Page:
It's such a deliciously wicked term.
Not just an "offender" but "miserable" about it. Now, that's "true repentance"!
Some of you know that one of my favorite singing groups is The Miserable Offenders
, an internationally known dynamic duo of two New Yorkers, Ana Hernandez and Deborah Griffin Bly. During the time they were active, they sang throughout the Anglican Communion, from diocesan conventions and parish celebrations for the 1988 Lambeth Conference in Canterbury, England.
They also sang for my installation (Instillation? Institution? Whatever we do to launch a new ministry) as Canon Missioner to The Oasis and they absolutely, positively brought the house down with drums and singing bowls and stunningly guhgeous voices that so beautifully harmonized so as to make the angels weep.
They are reuniting after a too long hiatus and I can't wait to hear them again.
I confess, however, that whenever I hear the term "miserable offender" I get a wicked case of the giggles. Some think it a wonderful, quaint, poetic term. I just think it's so .... overdone .... such ..... overstated .... dramatic ..... hyperbole that, well, it just makes me giggle.
For those who don't know, the term is part of the "General Confession" in the service of Morning Prayer in the 1928 Book of Common Prayer.
In that context, the term totally works. At other times, it sounds more like something a Shakespearean actor would say rather than a priest.
I understand. It was 1928. This is 2012. We don't talk like that anymore. But, once, we did. Or, "they" did. And, we don't any more. Except, of course, in places where the 1928 BCP is still used. And, trust me on this, in some places and on some occasions, it still is.
I was thinking about the term today, after talking with someone who described herself as "miserable" about the "offense" she had committed. She is a fairly flamboyant, dramatic person and, given my perception of the fairly insignificant nature of what she considered her "offense" ..... well, I had to raise an eyebrow.
In what was, no doubt, terrible form, I gently interrupted her and asked, "Can I ask you something, before we go on? Were you raised in the Episcopal Church on the 1928 BCP?"
"Why, yes," she said, rather dramatically surprised. "Why do you ask?"
"Just a guess," I said, trying not to smile and suppressing an urge to giggle. Which would have been antithetical to the compassionate, holy listening I try to practice. I pulled it together during our time together, but I confess, I've been giggling about the term "miserable offender" ever since.
As our kids would say, "Mea culpa, mea culpa, mea maxima nisson stanza."
Morning Prayer in the 1928 BCP begins with Opening Sentences such as:
Thus saith the high and lofty One that inhabiteth eternity,
whose name is Holy; I dwell in the high and holy place, with him also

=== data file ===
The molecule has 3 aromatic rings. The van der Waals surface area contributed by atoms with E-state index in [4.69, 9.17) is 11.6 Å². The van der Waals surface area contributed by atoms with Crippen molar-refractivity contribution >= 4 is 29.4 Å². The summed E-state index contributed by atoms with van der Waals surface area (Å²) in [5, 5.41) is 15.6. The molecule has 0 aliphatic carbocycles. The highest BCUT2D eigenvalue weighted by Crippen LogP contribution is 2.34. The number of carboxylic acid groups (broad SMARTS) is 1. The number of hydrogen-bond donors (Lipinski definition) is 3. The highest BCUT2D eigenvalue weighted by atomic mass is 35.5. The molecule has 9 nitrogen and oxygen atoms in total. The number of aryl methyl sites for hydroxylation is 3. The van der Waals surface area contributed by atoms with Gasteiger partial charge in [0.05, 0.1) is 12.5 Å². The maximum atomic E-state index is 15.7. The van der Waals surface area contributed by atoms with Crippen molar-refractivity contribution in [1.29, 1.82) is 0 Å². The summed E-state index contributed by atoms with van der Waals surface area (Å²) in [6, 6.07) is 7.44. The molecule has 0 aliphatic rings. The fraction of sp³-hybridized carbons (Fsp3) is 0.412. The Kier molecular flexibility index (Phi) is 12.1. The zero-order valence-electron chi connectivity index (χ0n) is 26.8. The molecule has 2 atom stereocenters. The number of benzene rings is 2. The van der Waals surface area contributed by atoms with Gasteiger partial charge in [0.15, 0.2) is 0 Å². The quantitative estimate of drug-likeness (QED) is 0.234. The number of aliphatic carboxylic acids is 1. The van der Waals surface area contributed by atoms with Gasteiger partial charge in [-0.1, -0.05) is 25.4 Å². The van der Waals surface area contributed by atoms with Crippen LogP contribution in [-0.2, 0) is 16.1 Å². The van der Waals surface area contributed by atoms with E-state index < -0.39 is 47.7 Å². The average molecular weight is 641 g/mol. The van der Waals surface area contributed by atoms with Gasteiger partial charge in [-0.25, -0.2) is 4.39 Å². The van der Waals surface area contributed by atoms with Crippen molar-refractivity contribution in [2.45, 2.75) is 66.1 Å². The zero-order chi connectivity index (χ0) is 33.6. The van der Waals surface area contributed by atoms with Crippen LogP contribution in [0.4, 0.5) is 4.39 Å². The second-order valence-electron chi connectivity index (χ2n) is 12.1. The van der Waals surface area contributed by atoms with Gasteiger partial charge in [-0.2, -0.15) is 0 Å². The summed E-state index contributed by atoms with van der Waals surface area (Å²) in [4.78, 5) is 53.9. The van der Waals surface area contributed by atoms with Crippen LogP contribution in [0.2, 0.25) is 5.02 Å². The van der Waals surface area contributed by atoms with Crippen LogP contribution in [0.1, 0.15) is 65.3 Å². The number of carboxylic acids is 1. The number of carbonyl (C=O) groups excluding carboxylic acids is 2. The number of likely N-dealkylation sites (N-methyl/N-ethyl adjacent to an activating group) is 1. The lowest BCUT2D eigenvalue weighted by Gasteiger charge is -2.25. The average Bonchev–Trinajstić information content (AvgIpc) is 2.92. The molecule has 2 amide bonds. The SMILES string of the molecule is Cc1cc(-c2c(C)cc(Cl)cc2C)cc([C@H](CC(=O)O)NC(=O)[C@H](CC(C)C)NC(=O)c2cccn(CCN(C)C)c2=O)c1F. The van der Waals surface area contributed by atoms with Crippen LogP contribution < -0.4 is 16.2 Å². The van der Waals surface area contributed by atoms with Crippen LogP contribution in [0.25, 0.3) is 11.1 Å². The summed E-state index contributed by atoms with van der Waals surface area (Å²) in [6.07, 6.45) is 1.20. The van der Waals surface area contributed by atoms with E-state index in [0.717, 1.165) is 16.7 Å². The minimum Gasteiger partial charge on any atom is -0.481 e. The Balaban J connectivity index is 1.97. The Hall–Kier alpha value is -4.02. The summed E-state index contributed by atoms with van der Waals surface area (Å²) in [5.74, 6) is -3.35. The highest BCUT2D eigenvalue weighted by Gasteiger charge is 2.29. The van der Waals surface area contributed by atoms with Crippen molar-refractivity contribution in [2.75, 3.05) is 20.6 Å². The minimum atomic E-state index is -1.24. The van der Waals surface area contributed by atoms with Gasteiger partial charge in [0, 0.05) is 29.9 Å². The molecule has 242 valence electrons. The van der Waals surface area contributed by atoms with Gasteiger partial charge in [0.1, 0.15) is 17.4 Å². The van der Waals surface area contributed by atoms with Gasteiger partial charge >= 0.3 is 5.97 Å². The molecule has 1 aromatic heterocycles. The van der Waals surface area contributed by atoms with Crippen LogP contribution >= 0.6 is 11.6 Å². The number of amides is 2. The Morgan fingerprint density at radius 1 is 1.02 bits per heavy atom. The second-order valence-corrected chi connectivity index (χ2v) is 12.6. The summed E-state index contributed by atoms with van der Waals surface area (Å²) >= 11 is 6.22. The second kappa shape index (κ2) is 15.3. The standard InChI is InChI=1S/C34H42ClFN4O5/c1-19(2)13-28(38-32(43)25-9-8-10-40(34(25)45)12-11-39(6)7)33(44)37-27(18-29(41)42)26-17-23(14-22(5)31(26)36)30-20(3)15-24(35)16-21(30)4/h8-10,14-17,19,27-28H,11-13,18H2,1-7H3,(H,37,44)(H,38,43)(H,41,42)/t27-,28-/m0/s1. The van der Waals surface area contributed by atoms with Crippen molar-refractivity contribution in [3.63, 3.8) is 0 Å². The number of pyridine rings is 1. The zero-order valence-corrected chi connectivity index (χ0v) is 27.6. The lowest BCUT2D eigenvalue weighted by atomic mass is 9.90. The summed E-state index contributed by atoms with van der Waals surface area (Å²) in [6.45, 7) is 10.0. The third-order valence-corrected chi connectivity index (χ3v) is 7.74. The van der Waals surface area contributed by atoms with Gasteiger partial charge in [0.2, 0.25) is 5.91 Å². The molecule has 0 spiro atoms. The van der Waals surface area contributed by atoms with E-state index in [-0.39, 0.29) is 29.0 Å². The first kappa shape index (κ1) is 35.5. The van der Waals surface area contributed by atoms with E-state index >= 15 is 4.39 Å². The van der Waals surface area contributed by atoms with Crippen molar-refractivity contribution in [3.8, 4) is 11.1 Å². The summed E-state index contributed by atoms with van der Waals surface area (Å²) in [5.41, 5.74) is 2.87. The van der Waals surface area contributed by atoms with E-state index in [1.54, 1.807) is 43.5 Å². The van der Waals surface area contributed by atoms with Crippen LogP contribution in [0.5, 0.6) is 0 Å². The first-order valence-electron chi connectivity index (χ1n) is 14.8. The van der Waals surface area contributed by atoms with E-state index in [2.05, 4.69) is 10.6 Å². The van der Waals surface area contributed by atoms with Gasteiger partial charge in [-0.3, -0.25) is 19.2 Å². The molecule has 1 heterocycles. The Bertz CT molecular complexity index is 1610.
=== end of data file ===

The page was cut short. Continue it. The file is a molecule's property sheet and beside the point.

that is of a contrite and humble spirit, to revive the spirit of the humble,
and to revive the heart of the contrite ones. Isaiah lvii.
And, proceeds to a call to confession which invites "Dearly beloved brethren" to "acknowledge and confess our manifold sins and wickedness".
Okay, so it sounds very poetic and eloquent and probably even majestic, but, you know, it's a bit heavy on the groveling for my particular taste. Especially for a corporate (vs. private) confession.
I was remembering a time in seminary when one of my classmates went out on a fundraising mission for an inner city soup kitchen to one of the more affluent suburban congregations. She went of a Sunday morning and was going to be part of a three person Adult Forum to discuss the particulars of the ministry, and hopefully, loosen some change from the pockets of the affluent "tweed and natural fiber suburban set".
Finals were rapidly approaching and no one was getting much sleep. We were writing papers and studying for exams while still tending to our families, working part time to keep the student loans as low as possible, as well as working as interns in our respective congregations.
She was seriously sleep-deprived which, no doubt, negatively contributed to the situation. The congregation was a remnant of the "Morning Prayer Congregations" but had compromised by continuing to use Morning Prayer from the 1928 BCP on the fifth Sunday of the month - or, about four times a year.
Because God has a sense of humor and the Holy Spirit is a trickster and Jesus had the Sunday off, my sleep-deprived colleague walked into a situation that just begged for disaster.
The rector was straight out of Central Casting. Tall. Statuesque. Gray haired. Impeccably dressed. Eloquent and articulate. Exuding confidence and status. Possessing a professional, FM radio-announcer sonorous voice with clipped tones that wasn't quite British or faux-British but clearly not the way most people talked - even then.
He looked like he wouldn't know sin if it were staring him in the face.
Above it all, thank you so very much.
My friend, a fairly new convert to The Episcopal Church from Roman Catholicism had not experienced the 1928 BCP. Initially, she was a bit taken aback by the Opening Sentences, but as she listened to the dramatic cadence of the rector's voice, she began to be amused.